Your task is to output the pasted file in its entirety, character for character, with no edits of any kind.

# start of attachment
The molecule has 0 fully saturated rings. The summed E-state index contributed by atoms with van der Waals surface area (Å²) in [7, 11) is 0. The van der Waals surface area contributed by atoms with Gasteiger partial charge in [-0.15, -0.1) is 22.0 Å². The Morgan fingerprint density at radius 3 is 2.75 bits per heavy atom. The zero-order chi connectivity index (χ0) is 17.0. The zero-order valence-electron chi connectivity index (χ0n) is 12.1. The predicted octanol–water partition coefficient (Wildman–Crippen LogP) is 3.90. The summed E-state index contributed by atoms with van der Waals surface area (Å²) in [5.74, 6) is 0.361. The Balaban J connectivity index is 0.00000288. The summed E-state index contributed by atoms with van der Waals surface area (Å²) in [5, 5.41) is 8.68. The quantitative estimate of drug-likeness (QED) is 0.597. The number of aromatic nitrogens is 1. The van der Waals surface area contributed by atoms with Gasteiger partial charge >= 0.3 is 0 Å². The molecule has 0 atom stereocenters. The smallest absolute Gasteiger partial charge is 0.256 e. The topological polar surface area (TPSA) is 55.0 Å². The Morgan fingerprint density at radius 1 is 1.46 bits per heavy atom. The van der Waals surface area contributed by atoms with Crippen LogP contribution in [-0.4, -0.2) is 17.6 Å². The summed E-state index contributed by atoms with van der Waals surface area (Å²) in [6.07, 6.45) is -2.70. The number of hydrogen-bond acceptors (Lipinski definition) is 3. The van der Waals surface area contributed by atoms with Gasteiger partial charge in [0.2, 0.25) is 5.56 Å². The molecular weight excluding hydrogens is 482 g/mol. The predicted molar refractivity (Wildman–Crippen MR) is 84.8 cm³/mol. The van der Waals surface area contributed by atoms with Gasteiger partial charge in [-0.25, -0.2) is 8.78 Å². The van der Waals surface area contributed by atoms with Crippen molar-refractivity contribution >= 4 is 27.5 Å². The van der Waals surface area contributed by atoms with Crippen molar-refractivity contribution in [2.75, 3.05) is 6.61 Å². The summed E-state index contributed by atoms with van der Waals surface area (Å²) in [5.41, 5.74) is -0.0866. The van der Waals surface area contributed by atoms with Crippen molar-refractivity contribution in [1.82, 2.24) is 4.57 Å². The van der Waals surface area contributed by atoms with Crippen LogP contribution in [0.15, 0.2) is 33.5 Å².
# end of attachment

The molecule has 0 fully saturated rings. The summed E-state index contributed by atoms with van der Waals surface area (Å²) in [7, 11) is 0. The van der Waals surface area contributed by atoms with Gasteiger partial charge in [-0.15, -0.1) is 22.0 Å². The Morgan fingerprint density at radius 3 is 2.75 bits per heavy atom. The zero-order chi connectivity index (χ0) is 17.0. The zero-order valence-electron chi connectivity index (χ0n) is 12.1. The predicted octanol–water partition coefficient (Wildman–Crippen LogP) is 3.90. The summed E-state index contributed by atoms with van der Waals surface area (Å²) in [5.74, 6) is 0.361. The Balaban J connectivity index is 0.00000288. The summed E-state index contributed by atoms with van der Waals surface area (Å²) in [5, 5.41) is 8.68. The quantitative estimate of drug-likeness (QED) is 0.597. The number of aromatic nitrogens is 1. The van der Waals surface area contributed by atoms with Gasteiger partial charge >= 0.3 is 0 Å². The molecule has 0 atom stereocenters. The smallest absolute Gasteiger partial charge is 0.256 e. The topological polar surface area (TPSA) is 55.0 Å². The Morgan fingerprint density at radius 1 is 1.46 bits per heavy atom. The van der Waals surface area contributed by atoms with Crippen LogP contribution in [-0.4, -0.2) is 17.6 Å². The summed E-state index contributed by atoms with van der Waals surface area (Å²) in [6.07, 6.45) is -2.70. The number of hydrogen-bond acceptors (Lipinski definition) is 3. The van der Waals surface area contributed by atoms with Gasteiger partial charge in [0.2, 0.25) is 5.56 Å². The molecular weight excluding hydrogens is 482 g/mol. The predicted molar refractivity (Wildman–Crippen MR) is 84.8 cm³/mol. The van der Waals surface area contributed by atoms with Gasteiger partial charge in [-0.25, -0.2) is 8.78 Å². The van der Waals surface area contributed by atoms with Crippen molar-refractivity contribution >= 4 is 27.5 Å². The van der Waals surface area contributed by atoms with Crippen molar-refractivity contribution in [2.75, 3.05) is 6.61 Å². The summed E-state index contributed by atoms with van der Waals surface area (Å²) in [5.41, 5.74) is -0.0866. The van der Waals surface area contributed by atoms with Crippen molar-refractivity contribution in [1.82, 2.24) is 4.57 Å². The van der Waals surface area contributed by atoms with Crippen LogP contribution in [0.15, 0.2) is 33.5 Å².